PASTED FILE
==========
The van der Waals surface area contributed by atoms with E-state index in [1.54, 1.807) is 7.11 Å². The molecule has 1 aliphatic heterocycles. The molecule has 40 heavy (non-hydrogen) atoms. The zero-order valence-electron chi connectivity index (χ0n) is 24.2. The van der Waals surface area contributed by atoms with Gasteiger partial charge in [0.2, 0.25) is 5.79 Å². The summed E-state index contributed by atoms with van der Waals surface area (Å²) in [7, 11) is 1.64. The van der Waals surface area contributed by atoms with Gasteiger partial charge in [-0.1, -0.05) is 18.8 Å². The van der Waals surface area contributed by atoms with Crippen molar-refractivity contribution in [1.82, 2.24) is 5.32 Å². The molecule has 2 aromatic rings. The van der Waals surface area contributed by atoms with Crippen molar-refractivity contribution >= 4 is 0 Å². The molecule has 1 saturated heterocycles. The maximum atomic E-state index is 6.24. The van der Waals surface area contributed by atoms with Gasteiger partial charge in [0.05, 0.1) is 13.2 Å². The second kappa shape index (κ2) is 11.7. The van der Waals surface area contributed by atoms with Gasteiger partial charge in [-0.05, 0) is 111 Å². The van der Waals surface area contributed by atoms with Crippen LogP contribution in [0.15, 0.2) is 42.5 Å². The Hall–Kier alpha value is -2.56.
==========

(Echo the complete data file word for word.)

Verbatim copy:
The van der Waals surface area contributed by atoms with E-state index in [1.54, 1.807) is 7.11 Å². The molecule has 1 aliphatic heterocycles. The molecule has 40 heavy (non-hydrogen) atoms. The zero-order valence-electron chi connectivity index (χ0n) is 24.2. The van der Waals surface area contributed by atoms with Gasteiger partial charge in [0.2, 0.25) is 5.79 Å². The summed E-state index contributed by atoms with van der Waals surface area (Å²) in [7, 11) is 1.64. The van der Waals surface area contributed by atoms with Gasteiger partial charge in [-0.1, -0.05) is 18.8 Å². The van der Waals surface area contributed by atoms with Crippen molar-refractivity contribution in [1.82, 2.24) is 5.32 Å². The molecule has 2 aromatic rings. The van der Waals surface area contributed by atoms with Crippen molar-refractivity contribution >= 4 is 0 Å². The molecule has 1 saturated heterocycles. The maximum atomic E-state index is 6.24. The van der Waals surface area contributed by atoms with Gasteiger partial charge in [0.05, 0.1) is 13.2 Å². The second kappa shape index (κ2) is 11.7. The van der Waals surface area contributed by atoms with Gasteiger partial charge in [-0.05, 0) is 111 Å². The van der Waals surface area contributed by atoms with Crippen LogP contribution in [0.15, 0.2) is 42.5 Å². The Hall–Kier alpha value is -2.56.